The Gionee S10L is a mid-range model in Chinese manufacturer Gionee’s expansive smartphone lineup and is predominantly aimed at the domestic market. The device is powered by Mediatek’s Snapdragon 625-rival Helio P25 and 6GB of RAM, offering plenty of processing power at an affordable price point. The chipset also supports dual-camera setups, and in the camera department, the S10L combines a 16Mp main camera with an f/1.8-aperture lens and a secondary 8Mp sensor, allowing for a background blurring bokeh effect. A 5.5-inch 1080p display rounds out a specification sheet that appears to have plenty to offer to mobile photographers. Let’s see how the Gionee S10L shapes up in our DxOMark Mobile testing.
Key camera specifications of the UK used Gionee s10l:
- 16Mp / 8Mp dual-camera
- f/1.8-aperture lens
- 27mm equivalent focal length
- LED flash
- 1080p / 30 fps video
- Bokeh mode
Video of the Gionee s10l
At 57 points, the Gionee S10L’s Video score is notably lower than for Photo. In many respects, video image quality is quite similar to that of still images, with decent exposure and color — but also with low levels of detail and limited dynamic range. Noise is pretty well-controlled in bright light, but becomes more visible at lower light levels. We also observed some white balance casts in several different lighting conditions.
Video mode’s main problem is an autofocus system that does not feature continuous autofocus. The camera sets the focus at the start of recording, which means subjects end up out of focus if the distance between them and the camera changes. Autofocus can be triggered manually during recording, but it is quite slow and noticeably overshoots before locking on. In addition, inefficient image stabilization means footage tends to be shaky when shooting handheld or while walking. At 25fps, frame rates are slightly lower than usual in bright light, and go as low as 14 fps in low light; consequently, there’s a quite noticeable judder effect, especially when panning.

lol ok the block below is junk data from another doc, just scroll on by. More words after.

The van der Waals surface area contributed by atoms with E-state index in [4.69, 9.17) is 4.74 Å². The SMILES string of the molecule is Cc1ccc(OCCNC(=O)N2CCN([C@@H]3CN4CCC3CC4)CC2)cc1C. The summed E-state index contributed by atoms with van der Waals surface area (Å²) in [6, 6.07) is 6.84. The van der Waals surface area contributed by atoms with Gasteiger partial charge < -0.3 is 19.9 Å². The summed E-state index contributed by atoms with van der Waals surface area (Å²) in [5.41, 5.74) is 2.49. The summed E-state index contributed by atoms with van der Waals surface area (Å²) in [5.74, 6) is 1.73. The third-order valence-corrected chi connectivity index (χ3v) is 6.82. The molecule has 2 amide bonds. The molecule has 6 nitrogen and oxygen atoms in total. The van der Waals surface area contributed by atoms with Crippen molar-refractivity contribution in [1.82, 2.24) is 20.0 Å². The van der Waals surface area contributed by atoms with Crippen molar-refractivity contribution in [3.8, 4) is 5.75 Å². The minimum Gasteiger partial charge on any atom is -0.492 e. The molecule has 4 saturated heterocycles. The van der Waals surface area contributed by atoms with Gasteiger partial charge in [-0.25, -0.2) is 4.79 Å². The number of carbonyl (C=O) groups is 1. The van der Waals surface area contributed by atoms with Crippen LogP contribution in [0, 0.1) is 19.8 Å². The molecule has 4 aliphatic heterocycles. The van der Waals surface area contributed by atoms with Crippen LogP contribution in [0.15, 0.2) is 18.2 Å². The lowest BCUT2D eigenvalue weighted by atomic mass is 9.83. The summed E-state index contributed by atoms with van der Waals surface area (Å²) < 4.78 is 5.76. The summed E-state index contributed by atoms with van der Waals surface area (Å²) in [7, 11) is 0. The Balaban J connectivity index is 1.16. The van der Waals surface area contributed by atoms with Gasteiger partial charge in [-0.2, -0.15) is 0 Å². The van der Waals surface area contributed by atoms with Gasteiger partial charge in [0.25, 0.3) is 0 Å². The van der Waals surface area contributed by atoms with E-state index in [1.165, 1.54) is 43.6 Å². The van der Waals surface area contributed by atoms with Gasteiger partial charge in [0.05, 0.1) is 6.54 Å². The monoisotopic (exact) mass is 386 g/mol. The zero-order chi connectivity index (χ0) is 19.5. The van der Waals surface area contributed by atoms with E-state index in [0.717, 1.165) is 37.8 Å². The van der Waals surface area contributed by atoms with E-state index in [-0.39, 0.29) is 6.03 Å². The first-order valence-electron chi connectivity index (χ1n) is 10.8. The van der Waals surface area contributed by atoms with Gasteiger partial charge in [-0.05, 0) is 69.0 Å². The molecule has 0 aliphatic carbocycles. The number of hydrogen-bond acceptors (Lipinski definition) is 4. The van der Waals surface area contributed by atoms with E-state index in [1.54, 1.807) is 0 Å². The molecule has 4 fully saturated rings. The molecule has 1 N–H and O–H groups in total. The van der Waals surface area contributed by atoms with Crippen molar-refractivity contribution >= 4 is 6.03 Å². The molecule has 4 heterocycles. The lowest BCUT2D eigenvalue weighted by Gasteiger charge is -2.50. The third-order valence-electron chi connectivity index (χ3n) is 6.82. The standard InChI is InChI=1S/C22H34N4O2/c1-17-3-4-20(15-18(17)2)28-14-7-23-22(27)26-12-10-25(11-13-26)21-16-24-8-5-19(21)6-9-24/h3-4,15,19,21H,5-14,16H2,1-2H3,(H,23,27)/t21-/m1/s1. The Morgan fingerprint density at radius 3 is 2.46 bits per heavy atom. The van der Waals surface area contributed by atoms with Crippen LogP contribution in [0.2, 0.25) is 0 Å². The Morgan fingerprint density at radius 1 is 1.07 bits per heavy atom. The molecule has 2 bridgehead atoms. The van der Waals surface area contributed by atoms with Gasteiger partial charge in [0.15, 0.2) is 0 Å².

Autofocus of the Gionee s10l
When triggering the shutter fast, the S10L’s autofocus is a little imprecise in all light conditions, with some variance in acutance between shots. This said the autofocus achieves very good results when given time. The graph below shows that the autofocus works very accurately and consistently in low light (20 Lux) when given about two seconds to lock on. If you trigger the shutter sooner than that, however, results are much more unpredictable.
The Gionee S10L’s images generally show good target exposure, but in challenging high-contrast conditions, it’s obvious that the dynamic range is a little limited. In our sample below, you can see that detail is lost in both the highlight and shadow areas of the frame. However, this is partly due to the Gionee not activating its Auto HDR by default. The Apple iPhone 8 Plus, used for comparison here, activates Auto HDR by default and achieves a noticeably wider tonal range in this shot.
The Gionee S10L is a mid-range phone that can achieve decent still image results, with good exposure and pleasant color, in the right conditions. Things get a little more difficult in more challenging situations, however. Dynamic range is quite limited, resulting in a loss of highlight and shadow detail in high-contrast scenes, and its generally quite low levels of detail are reduced further in dim light conditions. Despite featuring a dual-camera setup, the Gionee’s bokeh mode results are quite disappointing, with very poor subject isolation and unnaturally strong blur.
Video mode is best suited to fairly static scenes — and ideally, tripod-mounted shooting, as the camera does not offer continuous autofocus and image stabilization is quite inefficient. It would be foolish to expect a mid-range device like the Gionee S10L to perform on the same level as high-end devices from Apple, Samsung, or Huawei; however, based on camera performance alone, the S10L could have a tough time competing with some strong rivals in the mid-range bracket of the smartphone market.
There are no reviews yet.